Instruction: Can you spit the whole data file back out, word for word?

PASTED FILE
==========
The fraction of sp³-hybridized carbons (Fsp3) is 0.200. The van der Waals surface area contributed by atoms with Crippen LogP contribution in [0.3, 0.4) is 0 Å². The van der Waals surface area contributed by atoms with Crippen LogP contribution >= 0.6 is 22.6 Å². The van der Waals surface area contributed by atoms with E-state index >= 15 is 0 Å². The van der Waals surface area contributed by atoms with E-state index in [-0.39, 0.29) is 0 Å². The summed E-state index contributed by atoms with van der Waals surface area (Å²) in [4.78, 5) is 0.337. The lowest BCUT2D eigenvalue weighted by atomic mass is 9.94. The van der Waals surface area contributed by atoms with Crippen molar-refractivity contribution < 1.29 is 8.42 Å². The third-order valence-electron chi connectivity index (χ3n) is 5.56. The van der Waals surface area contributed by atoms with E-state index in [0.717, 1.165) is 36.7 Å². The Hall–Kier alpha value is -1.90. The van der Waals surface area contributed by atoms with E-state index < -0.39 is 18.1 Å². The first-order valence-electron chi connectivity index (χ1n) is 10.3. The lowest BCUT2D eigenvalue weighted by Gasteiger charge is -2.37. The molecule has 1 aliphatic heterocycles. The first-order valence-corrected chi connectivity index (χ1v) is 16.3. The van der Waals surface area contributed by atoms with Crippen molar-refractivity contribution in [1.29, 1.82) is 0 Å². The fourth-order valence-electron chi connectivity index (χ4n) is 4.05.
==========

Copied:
The fraction of sp³-hybridized carbons (Fsp3) is 0.200. The van der Waals surface area contributed by atoms with Crippen LogP contribution in [0.3, 0.4) is 0 Å². The van der Waals surface area contributed by atoms with Crippen LogP contribution >= 0.6 is 22.6 Å². The van der Waals surface area contributed by atoms with E-state index >= 15 is 0 Å². The van der Waals surface area contributed by atoms with E-state index in [-0.39, 0.29) is 0 Å². The summed E-state index contributed by atoms with van der Waals surface area (Å²) in [4.78, 5) is 0.337. The lowest BCUT2D eigenvalue weighted by atomic mass is 9.94. The van der Waals surface area contributed by atoms with Crippen molar-refractivity contribution < 1.29 is 8.42 Å². The third-order valence-electron chi connectivity index (χ3n) is 5.56. The van der Waals surface area contributed by atoms with E-state index in [0.717, 1.165) is 36.7 Å². The Hall–Kier alpha value is -1.90. The van der Waals surface area contributed by atoms with E-state index < -0.39 is 18.1 Å². The first-order valence-electron chi connectivity index (χ1n) is 10.3. The lowest BCUT2D eigenvalue weighted by Gasteiger charge is -2.37. The molecule has 1 aliphatic heterocycles. The first-order valence-corrected chi connectivity index (χ1v) is 16.3. The van der Waals surface area contributed by atoms with Crippen molar-refractivity contribution in [1.29, 1.82) is 0 Å². The fourth-order valence-electron chi connectivity index (χ4n) is 4.05.